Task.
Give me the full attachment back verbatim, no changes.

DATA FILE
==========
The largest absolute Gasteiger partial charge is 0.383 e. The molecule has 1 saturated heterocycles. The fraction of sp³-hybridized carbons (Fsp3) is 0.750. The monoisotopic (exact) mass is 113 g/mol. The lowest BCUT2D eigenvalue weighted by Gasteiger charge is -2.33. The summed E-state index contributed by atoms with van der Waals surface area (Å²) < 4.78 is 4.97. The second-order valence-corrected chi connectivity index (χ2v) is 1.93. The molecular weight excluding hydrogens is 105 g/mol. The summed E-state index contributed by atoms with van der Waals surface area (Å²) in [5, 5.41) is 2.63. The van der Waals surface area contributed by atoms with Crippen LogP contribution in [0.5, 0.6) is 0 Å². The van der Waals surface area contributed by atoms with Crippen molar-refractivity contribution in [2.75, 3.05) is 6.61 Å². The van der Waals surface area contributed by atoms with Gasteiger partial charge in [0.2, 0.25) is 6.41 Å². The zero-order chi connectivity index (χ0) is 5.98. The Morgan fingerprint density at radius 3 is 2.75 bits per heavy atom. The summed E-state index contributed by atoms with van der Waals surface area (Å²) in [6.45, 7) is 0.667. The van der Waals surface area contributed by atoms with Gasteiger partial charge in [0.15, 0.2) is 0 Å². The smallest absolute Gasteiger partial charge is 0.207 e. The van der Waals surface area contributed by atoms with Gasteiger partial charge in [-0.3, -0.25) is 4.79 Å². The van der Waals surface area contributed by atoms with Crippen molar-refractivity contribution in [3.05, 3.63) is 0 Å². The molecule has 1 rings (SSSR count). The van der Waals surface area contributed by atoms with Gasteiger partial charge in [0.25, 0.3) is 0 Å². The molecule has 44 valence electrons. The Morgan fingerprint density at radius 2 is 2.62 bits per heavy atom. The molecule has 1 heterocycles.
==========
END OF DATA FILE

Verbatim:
The largest absolute Gasteiger partial charge is 0.383 e. The molecule has 1 saturated heterocycles. The fraction of sp³-hybridized carbons (Fsp3) is 0.750. The monoisotopic (exact) mass is 113 g/mol. The lowest BCUT2D eigenvalue weighted by Gasteiger charge is -2.33. The summed E-state index contributed by atoms with van der Waals surface area (Å²) < 4.78 is 4.97. The second-order valence-corrected chi connectivity index (χ2v) is 1.93. The molecular weight excluding hydrogens is 105 g/mol. The summed E-state index contributed by atoms with van der Waals surface area (Å²) in [5, 5.41) is 2.63. The van der Waals surface area contributed by atoms with Crippen LogP contribution in [0.5, 0.6) is 0 Å². The van der Waals surface area contributed by atoms with Crippen molar-refractivity contribution in [2.75, 3.05) is 6.61 Å². The van der Waals surface area contributed by atoms with Gasteiger partial charge in [0.2, 0.25) is 6.41 Å². The zero-order chi connectivity index (χ0) is 5.98. The Morgan fingerprint density at radius 3 is 2.75 bits per heavy atom. The summed E-state index contributed by atoms with van der Waals surface area (Å²) in [6.45, 7) is 0.667. The van der Waals surface area contributed by atoms with Gasteiger partial charge in [0.15, 0.2) is 0 Å². The smallest absolute Gasteiger partial charge is 0.207 e. The van der Waals surface area contributed by atoms with Gasteiger partial charge in [-0.3, -0.25) is 4.79 Å². The van der Waals surface area contributed by atoms with Crippen molar-refractivity contribution in [3.05, 3.63) is 0 Å². The molecule has 1 rings (SSSR count). The van der Waals surface area contributed by atoms with Gasteiger partial charge in [0.25, 0.3) is 0 Å². The molecule has 44 valence electrons. The Morgan fingerprint density at radius 2 is 2.62 bits per heavy atom. The molecule has 1 heterocycles.